House prices have fallen across the country, with Sydney and Melbourne worst hit. Another ticking time bomb could be about to go off. Picture: AAP
House prices have fallen across the country, with Sydney and Melbourne worst hit. Another ticking time bomb could be about to go off. Picture: AAP

Property's ticking time bomb about to go off

ALMOST one million Australian homeowners will be dealt a serious budget blow at the start of next year, and it could be the struggling property market's "ticking time bomb".

Analysis by comparison website finder.com.au found that of the $706 billion worth of new home loans approved in 2014-15, a worrying 42 per cent of them were for interest-only repayment arrangements.

And more than 900,000 of them will begin expiring from January, reverting to principal and interest payments.

Graham Cooke, insights manager at finder.com.au, said it would add an average of $400 extra per month to repayments.

"This, combined with falling house prices and predictions of an upwards movement in interest rates, could mean that many people are left really struggling," he said.

The interest-only loans granted over the course of 2014-15 were worth $295 billion, the highest on record in the past decade.

Household budgets that are already stretched due to higher cost of living and flat wages growth could find it difficult to manage the increase to their bills.

Mr Cooke said one of the reasons people opted to pay just the interest, rather than reduce the size of their mortgages with principal repayments, was budgetary pressures.

So, people who were already in precarious financial positions might not be well-placed to cover the additional money when their interest-only loans expire and revert.

"For those who wanted to slightly reduce mortgage repayments to take a bit of pressure off, it was an appealing product for borrowers," he said.

"There are a certain proportion of people who made the decision for that reason. Some families will definitely be struggling when the loans revert."

 

Concerned by the huge growth, there is currently a crackdown on interest-only lending.
Concerned by the huge growth, there is currently a crackdown on interest-only lending.

 

The Australian Prudential Regulation Authority introduced a range of measures to crack down on interest-only loans, concerned by the mammoth growth.

It included capping the number of interest-only loans that banks can issue.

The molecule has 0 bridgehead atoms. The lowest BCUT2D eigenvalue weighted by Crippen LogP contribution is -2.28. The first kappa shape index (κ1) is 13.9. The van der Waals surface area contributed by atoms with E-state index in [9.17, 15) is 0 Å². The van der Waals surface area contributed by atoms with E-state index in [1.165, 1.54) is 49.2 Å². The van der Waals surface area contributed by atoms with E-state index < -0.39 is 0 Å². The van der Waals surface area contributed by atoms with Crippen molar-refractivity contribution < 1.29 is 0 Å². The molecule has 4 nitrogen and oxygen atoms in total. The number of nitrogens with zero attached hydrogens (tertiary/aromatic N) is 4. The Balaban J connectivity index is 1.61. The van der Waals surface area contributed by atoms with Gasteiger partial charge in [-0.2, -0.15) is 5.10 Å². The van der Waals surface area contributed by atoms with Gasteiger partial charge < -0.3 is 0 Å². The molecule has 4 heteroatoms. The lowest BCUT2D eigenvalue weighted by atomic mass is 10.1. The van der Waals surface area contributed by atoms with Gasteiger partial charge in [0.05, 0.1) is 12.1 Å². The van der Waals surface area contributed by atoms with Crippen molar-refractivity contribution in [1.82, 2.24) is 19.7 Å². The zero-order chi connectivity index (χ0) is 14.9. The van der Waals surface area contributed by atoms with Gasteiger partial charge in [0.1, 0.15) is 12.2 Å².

"Lending growth has moderated, standards have been lifted and oversight has improved, however the environment remains one of heightened risk and there are still some practices that need to be further strengthened," APRA chairman Wayne Byres said.

A speech by Reserve Bank of Australia assistant governor Christopher Kent in April warned of the potential impacts of the expiry bomb.

"The step-up in required payments at that time for some individual borrowers is nontrivial but for the household sector as a whole, the cash flow effect of the transition is likely to be moderate," Mr Kent said.

"Some borrowers may experience genuine difficulties when their interest-only periods expire though."

The most vulnerable were owner-occupiers with high loan-to-value ratios, Mr Kent said.

 

With cost of living high, wage growth low and more households battling mortgage stress than ever, the increased repayments could hit hard.
With cost of living high, wage growth low and more households battling mortgage stress than ever, the increased repayments could hit hard.

 

Adding to the pressure is the falling value of houses. As of September, average home values in Australia's capital cities have fallen 3.7 per cent over the past 12 months.

The biggest declines have been seen in Sydney, where values tumbled 6.1 per cent, and Melbourne, down 3.4 per cent.

Should they be forced to sell, homeowners will walk away with considerably less. And many believe it will only get worse.

The finance agency UBS forecasts total declines of at least 10 per cent and for the softening to carry on for some time, while AMP Capital has tipped reductions of 20 per cent.

In more bad news, the number of households experience mortgage stress - where 30 per cent of their income or more goes to home loan repayments - has hit its highest level on record.

In August, analysts estimated that 996,000 households are experiencing mortgage stress, according to Digital Finance Analytics.

"There are a lot of perfect storms brewing in the housing market at the moment," Mr Cooke said.

"How quickly prices continue to fall will be something to watch closely. It's unclear if it will be a continuous decline or a softer landing."



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